At its peak, the Roman Empire encapsulated all the Mediterranean Sea and ruled over 55 million subjects, bringing them culture, technology, taxes, and for those who opposed: war. In 9AD, three Roman legions in Magna Germania (today western Germany), commanded by Publius Quinctilius Varus, were entirely destroyed by an alliance of Germanic tribes united by Arminius, once an ally of Rome. The battle of the Teutoburg Forest, also known as Varian disaster, has been called Rome’s greatest defeat, not only on account of the casualties (the entire three legions, or between 13.000 and 18.000 men) but also because it brought to a swift end the Romanisation of most of the Germanic Tribes. Although Rome had suffered other catastrophic defeats in the past, taken Hannibal or Spartacus; she had always recovered and overcame her opponents, but not this time. How? Why? Bear with me.
1# The Roman Empire
In 17 BC Rome was still fresh from a Civil War in which the young Octavian had come the winner, thus assuming the titles of Augustus (venerable), Imperator (who commands), and Princeps (first, foremost). Mostly known to us as Emperor Augustus, he oversaw the transition of the Roman Republic into an empire, and his rule was often described as Pax Romana. But was there really peace? The civil war had come as a result of Rome’s lacking foes of its calibre, and Augustus had assimilated well the lessons of the past. Looking East, Augustus had his eyes set on the Rhine, the border between the Roman provinces of Gaul and the Germanic tribes. Until then, Rome’s armies had only crossed the river to mount punitive expeditions against what they referred as Barbarians (you can imagine it wasn’t out fondness or respect). But when several tribes crossed the Rhine and attacked a Roman Legion commanded by Marcus Lollius Paulinus in 16BC (Clades Lolliana or Lollian Disaster), Augustus was provided with the pretext for the casus belli he had been waiting for.
2# The conquest of Germania
The west bank of the Rhine was reinforced, springing several Roman forts than in time would become Germany’s westernmost towns and cities, such as Xanten, Mainz, or Cologne. Several more legions crossed the Rhine with the intention to conquer and settle for the first time, under the able command of Drusus, Augustus’ adoptive son. He soon earned himself the additional name of Germanicus, for being the first Roman to reach the Elbe and Weser Rivers, and for his successful campaigns until his untimely death in 9 BC, aged 29 years. Next year his older brother Tiberius took command of the Rhine armies, and the conquest proceeded.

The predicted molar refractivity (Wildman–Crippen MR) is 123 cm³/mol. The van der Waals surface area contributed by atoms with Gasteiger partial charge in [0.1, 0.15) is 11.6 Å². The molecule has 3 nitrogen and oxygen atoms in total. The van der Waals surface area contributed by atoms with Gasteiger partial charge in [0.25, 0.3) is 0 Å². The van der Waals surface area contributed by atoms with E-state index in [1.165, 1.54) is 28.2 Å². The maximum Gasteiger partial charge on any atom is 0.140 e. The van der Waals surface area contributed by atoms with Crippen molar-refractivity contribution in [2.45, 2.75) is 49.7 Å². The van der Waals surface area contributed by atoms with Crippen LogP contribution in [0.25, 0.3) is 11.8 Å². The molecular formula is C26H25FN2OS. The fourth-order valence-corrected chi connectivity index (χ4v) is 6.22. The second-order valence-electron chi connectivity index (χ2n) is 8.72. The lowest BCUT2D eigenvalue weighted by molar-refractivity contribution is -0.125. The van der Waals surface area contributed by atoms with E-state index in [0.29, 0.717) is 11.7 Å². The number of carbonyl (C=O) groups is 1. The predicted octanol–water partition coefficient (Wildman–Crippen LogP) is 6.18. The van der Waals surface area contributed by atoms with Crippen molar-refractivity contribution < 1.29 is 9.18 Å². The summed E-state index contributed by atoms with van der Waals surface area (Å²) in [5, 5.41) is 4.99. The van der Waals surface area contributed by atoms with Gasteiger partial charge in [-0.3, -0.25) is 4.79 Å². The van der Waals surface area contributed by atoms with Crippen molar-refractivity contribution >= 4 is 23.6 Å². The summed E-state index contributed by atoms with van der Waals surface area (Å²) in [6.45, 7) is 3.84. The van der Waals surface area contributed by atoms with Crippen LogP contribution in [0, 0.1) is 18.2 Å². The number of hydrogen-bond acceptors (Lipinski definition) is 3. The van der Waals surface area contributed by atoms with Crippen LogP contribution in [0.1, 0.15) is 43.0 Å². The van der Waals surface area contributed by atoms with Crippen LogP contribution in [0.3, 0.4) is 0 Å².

Under Tiberius, later Lucius Domitius Ahenobarbus, Marcus Vinicius, and later Tiberius again in 4 AD, a new Roman province was slowly forged in steel and blood. Recent archaeology has revealed evidence of a forum, a sort of a Roman market place, as well as altars and the towns that were being founded (first as Castra, the legionary forts) in the province-to-be. All unmistakable signs that Romans would soon begin a transition from a military-ruled zone to civil-administrated one. The Ilyrian Revolts of 6 AD meant that Tiberius and several of the legions were reassigned to quash them in the provinces of Ilyricum, Pannonia, and Dalmatia; with Publius Quinctilius Varus brought to replace him in the Rhine as the new governor of the pacified province of Magna Germania.
3# Varus and Arminius
Having served in positions of trust in Africa and Judea, Varus was the ideal man for the job, with both experience as a soldier and administrator in critical areas of the Empire. He had been married into the Aggripa family (Augustus’ greatest general) and had served as Consul with Tiberius. Moreover, as a sign of good predisposition from Augustus, he was allowed to marry the latter’s grand-niece, Claudia Pulchra. Few men outside the imperial family could boast of such good favour from the all-powerful Emperor. Commanding the Legions XVII, XVIII, XIX, I Germanica and V ‘The Larks’, plus auxilia (60.000 men); not only he was expected to keep order, but to do something that every good Roman ruler loved and feared alike: set up controversial taxes for the new province. Although rich provinces like Africa and Egypt had been paying taxes for a long time, the scantly affluent Germanic tribes of Magna Germania didn’t like the sound of that.